Some of the roles usually accepted under the skilled migrant category have been moved to the Green List, which opened for applications last month. While work visas got off to a slow start, green-list residence visas seem to be moving faster. Of more than 400 Straight to Residence applications that have come in during the past six weeks since it opened in September, 61 have already been approved.

In the long term, the intention is that the new system will make eligibility clearer, allow New Zealand to retain the talent brought in via the new Accredited Employer Work Visa, and complement the Green List and Highly Paid Residence pathways announced as part of the "immigration rebalance" in May.

The system requires migrants to reach a threshold of six points, which could come from a mix of training and experience in their field, qualifications, and income. Migrants will also be required to have a job, or job offer, in New Zealand paying at least the median wage, or 1.5 times the median wage for some occupations. If migrants meet the skills threshold, this new system will supposedly improve processing times and there will be no cap on the number of people who can gain residence each year.

"Today's changes work in tandem with the immigration changes already made and will help further relieve labour shortages and ensure a competitive edge to attract talent to New Zealand" Wood said.

As consultation continues and the system is set up it will be interesting to see if this ‘solves’ or eases the current recruitment difficulties many New Zealand businesses have been faced with these last few years. Watch this space for more updates.

Conditional Offers of Employment

It is common practice for employers to request certain conditions be met before an employee commences work. These conditions may include conducting satisfactory reference checks, criminal history checks, credit checks, and drug testing.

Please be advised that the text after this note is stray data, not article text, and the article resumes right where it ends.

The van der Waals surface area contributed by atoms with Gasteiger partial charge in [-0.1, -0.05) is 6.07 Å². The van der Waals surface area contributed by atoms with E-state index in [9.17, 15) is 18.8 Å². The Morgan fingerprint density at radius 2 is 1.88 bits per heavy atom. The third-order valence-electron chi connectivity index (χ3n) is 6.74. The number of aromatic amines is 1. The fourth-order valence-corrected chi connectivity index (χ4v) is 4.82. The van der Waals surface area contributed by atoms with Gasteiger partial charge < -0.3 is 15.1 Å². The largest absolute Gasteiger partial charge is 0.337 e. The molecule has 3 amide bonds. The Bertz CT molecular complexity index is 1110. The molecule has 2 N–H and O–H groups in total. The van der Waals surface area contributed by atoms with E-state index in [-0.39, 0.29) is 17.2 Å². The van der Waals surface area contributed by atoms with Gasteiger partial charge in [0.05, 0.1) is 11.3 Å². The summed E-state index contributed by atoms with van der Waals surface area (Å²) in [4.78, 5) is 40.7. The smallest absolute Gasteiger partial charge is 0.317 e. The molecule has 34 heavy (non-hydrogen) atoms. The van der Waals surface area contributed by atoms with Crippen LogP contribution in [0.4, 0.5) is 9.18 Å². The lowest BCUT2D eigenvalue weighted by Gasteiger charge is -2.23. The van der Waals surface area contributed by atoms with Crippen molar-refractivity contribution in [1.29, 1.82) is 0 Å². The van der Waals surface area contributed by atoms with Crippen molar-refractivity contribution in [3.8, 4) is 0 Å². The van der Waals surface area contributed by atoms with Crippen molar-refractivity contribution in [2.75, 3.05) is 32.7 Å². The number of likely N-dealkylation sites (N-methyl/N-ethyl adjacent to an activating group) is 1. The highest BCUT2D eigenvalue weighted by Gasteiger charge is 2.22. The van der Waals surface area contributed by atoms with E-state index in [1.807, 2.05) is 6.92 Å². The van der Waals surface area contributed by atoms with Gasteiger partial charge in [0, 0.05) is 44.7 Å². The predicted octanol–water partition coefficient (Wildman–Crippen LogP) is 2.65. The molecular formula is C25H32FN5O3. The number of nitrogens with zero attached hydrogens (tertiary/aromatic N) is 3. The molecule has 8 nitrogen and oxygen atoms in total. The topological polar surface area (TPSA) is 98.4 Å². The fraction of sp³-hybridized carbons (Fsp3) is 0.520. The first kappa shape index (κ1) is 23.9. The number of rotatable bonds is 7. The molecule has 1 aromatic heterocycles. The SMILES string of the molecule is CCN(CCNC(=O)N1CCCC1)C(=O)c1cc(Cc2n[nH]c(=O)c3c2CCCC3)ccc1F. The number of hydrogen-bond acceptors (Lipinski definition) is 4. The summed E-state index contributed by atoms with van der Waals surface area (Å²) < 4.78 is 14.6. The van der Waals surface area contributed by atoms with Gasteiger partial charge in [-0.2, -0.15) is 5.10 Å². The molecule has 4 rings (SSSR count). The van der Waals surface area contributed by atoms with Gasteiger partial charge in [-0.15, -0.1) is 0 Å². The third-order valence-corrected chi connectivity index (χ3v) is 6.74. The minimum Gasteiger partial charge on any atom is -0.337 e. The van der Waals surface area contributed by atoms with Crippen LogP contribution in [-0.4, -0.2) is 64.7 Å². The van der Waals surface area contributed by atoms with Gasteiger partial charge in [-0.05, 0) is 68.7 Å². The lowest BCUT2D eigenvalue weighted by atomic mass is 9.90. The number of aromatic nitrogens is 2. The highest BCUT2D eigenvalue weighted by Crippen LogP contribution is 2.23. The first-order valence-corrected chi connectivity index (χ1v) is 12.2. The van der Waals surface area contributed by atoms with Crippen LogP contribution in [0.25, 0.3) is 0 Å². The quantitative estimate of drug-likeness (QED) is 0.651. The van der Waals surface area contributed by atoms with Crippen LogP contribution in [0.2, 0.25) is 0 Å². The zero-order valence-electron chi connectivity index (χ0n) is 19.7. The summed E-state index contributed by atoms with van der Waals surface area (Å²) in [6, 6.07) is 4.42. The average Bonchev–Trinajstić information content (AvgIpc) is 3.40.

Sometimes these pre-employment checks are conducted after an offer of employment is made and accepted, and therefore the employer will issue a conditional offer of employment, based on satisfactory checks being completed.  A challenge arises for employers should a  pre-employment check be unsatisfactory, failing to meet the requirements of the offer.  In this situation the employer may wish to withdraw the job offer—after it has been accepted.

The Employment Relations Act defines a person intending to work as a person who has been offered, and accepted, work as an employee. Therefore, an employee who has already accepted the position will become a person intending to work under the Act. The employee will acquire statutory rights, including being able to pursue an unfair dismissal personal grievance claim if the employer later tries to withdraw the offer.

To avoid potential issues, when making a conditional employment offer:

1.     It’s important to provide clear provisions as to exactly what it means to meet each condition you set out in the offer.

2.    It’s essential to ensure there is no room for misinterpretation.

3.    If time allows—difficult in this fast moving market we know!— we recommend conducting all pre-employment checks before an offer (conditional or not) is made.

4.    Ensure you can justify the dismissal, if it unfortunately leads to that.

ERA rules in favour of the employer after an unsatisfactory reference result in a withdrawn job offer

The Employment Relations Authority ruled in the favour of the employer who rescinded a conditional offer of employment, due to unsatisfactory background checks prior to the applicant starting in the position.